Plus tu détiens de ces/les pavés, plus nombreux sont les sorts auxquels tu es autorisé à recourir.
A couple of points I can’t find answers for, even after referring to some similar posts in the past:
When I want to say "the more of these/those/the tomes you have" instead of "the more tomes you have", is it acceptable to say "plus tu détiens de ces/les pavés" instead of "plus tu détiens de pavés"?
In the second half, I opted to use inversion due to the long subject. But for the sake of argument, if the subject were the pronoun "ils", should I say "plus ils sont nombreux" without inversion?
If you swap the noun "pavé" with "pain", for instance, do you still need to pluralise the word, like "plus tu manges de pains"? Or is it more like "plus tu manges de pain"? The same question goes for the noun "eau".
de ces does the trick perfectly. de les would become des... but it sounds strange, I think you cannot translate the in this case, it would be de but it's more a translation for of tomes.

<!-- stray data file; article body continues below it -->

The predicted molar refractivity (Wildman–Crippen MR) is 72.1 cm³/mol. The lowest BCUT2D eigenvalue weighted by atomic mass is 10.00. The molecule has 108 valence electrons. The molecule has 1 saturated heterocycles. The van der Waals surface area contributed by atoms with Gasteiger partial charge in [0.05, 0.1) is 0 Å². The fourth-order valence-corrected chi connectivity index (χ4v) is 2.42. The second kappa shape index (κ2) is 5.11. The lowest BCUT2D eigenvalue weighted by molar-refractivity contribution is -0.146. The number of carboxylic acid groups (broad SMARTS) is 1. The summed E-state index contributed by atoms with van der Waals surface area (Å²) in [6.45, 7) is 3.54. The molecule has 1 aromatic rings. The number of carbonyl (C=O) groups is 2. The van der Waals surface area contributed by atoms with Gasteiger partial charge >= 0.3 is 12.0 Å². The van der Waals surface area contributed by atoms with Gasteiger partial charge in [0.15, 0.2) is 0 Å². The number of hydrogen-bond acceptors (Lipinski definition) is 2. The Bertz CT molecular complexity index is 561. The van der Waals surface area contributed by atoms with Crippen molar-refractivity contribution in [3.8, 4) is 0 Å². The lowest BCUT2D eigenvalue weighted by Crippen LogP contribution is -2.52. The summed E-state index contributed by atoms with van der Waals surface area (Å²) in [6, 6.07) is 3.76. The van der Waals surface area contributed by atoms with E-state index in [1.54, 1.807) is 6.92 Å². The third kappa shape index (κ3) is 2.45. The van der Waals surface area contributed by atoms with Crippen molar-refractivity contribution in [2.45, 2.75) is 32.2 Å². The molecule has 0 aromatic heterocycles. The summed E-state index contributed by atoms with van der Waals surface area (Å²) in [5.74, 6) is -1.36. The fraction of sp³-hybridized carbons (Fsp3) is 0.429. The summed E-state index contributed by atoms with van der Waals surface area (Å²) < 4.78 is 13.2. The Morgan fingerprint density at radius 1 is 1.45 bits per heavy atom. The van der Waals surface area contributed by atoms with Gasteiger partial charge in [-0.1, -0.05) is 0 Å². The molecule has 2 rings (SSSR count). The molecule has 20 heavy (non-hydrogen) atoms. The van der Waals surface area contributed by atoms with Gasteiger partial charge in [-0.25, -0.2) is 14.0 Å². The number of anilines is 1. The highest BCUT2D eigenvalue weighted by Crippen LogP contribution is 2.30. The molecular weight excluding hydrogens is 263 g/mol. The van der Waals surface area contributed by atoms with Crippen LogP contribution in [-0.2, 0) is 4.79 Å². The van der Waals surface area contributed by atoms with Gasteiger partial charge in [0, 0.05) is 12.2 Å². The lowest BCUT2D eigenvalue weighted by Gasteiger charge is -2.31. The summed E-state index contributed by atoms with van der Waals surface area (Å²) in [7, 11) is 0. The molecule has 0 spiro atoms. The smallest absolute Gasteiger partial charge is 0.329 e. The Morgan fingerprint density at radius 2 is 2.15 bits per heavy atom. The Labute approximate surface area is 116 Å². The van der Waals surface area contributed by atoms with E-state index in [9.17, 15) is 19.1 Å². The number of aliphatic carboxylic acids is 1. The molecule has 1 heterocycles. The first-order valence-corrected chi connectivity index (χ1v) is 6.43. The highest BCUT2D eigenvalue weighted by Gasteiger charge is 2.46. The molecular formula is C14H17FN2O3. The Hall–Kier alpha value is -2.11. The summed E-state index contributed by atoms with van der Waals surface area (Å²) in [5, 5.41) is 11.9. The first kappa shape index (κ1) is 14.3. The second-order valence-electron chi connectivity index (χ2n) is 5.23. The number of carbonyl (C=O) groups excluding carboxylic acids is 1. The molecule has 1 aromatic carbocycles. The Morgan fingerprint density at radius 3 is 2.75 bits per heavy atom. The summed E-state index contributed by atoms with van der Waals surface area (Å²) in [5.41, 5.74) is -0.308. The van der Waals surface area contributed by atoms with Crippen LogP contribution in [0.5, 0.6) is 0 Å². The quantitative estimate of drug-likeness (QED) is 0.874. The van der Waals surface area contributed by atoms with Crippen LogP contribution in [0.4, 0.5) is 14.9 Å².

In this same case you could say: plus les sorts auxquels tu es autorisé à recourir sont nombreux ; with ils I can't find a correct sentence. plus ils sont nombreux auxquels tu es autorisé à recourir sounds really incorrect to me.
EDIT - You must replace les sorts with ceux and not ils: Plus tu détiens de ces pavés, plus nombreux sont ceux auxquels tu es autorisé à recourir. Of course ceux seems to refer to les pavés in this context, so you must be careful.
Don't pluralise it (pain or eau). You can say de ce pain or de cette eau if you want to translate of this bread or of this water. If you want to say some breads among others or some waters among others (it can have sense in some contexts) like for the tomes, you pluralise it but it's not exactly the same meaning, like in English I suppose.